At 7000rpm, the 911 GT3 RS’s 4.0-litre flat-six was making 21,000 loud and lovely bangs every minute. But this particular bang was orders of magnitude louder than the rest. And terminal.
I backed off. A warning message came on telling me the engine was in reduced-power mode and that I should take it to my nearest Porsche service centre straight away. By the time I’d finished reading that alert, the engine had lost all power and great plumes of white smoke were billowing out behind the bright orange 911.
I put it in neutral, coasted the stricken Porsche off the road and got out, engulfed by what I quickly realised was oil smoke.
My first thought was, ‘What have I done?’ My second was, ‘Is it going to catch fire?’
The thought of a GT3 RS burning to the ground in front of me was too horrible to contemplate. Unfortunately, the spot in the passenger footwell for a fire extinguisher was empty.
Fortunately, it didn't catch fire, and the smoke died down.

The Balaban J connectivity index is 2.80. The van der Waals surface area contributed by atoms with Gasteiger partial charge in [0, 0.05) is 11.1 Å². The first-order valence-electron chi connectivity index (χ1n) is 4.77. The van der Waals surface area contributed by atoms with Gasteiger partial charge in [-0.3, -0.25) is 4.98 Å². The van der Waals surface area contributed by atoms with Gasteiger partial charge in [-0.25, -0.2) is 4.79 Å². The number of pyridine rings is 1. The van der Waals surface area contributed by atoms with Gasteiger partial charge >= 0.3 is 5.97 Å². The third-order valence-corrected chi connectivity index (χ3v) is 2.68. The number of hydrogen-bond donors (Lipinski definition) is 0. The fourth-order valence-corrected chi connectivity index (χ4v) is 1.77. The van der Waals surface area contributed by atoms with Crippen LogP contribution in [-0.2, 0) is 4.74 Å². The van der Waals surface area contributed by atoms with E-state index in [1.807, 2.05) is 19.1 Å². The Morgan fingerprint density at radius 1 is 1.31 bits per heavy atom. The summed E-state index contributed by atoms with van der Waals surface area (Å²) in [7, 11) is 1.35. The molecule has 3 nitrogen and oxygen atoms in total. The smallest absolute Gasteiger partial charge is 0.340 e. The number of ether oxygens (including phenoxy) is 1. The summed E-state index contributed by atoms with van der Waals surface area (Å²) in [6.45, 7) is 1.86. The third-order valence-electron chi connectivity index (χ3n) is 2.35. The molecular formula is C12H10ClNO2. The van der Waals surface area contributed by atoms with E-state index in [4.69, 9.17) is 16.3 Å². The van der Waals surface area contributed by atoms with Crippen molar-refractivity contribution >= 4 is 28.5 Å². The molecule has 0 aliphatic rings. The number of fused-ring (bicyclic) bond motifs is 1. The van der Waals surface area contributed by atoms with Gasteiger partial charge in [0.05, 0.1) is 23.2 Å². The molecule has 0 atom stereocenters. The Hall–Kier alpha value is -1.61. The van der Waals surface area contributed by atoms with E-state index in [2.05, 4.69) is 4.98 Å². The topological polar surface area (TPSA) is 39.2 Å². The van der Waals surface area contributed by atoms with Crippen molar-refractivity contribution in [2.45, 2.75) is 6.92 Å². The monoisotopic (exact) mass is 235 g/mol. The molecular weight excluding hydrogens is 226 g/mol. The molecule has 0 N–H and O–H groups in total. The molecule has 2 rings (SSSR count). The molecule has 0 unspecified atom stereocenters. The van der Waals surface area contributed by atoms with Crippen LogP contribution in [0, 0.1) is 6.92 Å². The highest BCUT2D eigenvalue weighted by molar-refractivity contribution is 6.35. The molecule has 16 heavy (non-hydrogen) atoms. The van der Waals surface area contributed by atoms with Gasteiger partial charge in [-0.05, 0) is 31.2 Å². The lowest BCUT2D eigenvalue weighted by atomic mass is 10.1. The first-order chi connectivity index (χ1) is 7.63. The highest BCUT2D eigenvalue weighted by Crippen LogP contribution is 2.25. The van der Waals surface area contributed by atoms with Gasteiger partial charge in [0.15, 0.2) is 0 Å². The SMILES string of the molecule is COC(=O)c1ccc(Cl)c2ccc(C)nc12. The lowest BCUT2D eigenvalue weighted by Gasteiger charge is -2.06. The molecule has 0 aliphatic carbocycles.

For the next three hours, as we waited for a flat-bed truck to arrive, I replayed those moments over and over in my mind, reliving every second, searching for a mistake. My mistake.
Two weeks later, I learned it was not operator error.
After demanding that the sadly deceased engine be sent to Porsche HQ in Zuffenhausen for examination, a verdict on cause of death was relayed to us.
“It appears that the valve keeper that keeps valve and valve spring assembly together has either failed or was not installed correctly,” was the Germans’ verdict, with the emphasis on “appears” all theirs.
On the one hand it’s unlike Porsche to be unsure about anything, but on the other it’s even more unlike them for a part to fail or be installed incorrectly.
One of its Stuttgart-based boxerengine experts admitted to us that, no matter how much you over-engineer things, accidents and errors can still occur.
It’s certainly true that this 4.0-litre flat-six stretches the bounds of engineering ability, and there was that problem with it, back in 2014, when all 785 911 GT3s had to be recalled because of potential engine fires.
What we have to believe – and what Porsche believes, unless more GT3 RS engines go bang – is that we were the unfortunate victims of a freak occurrence.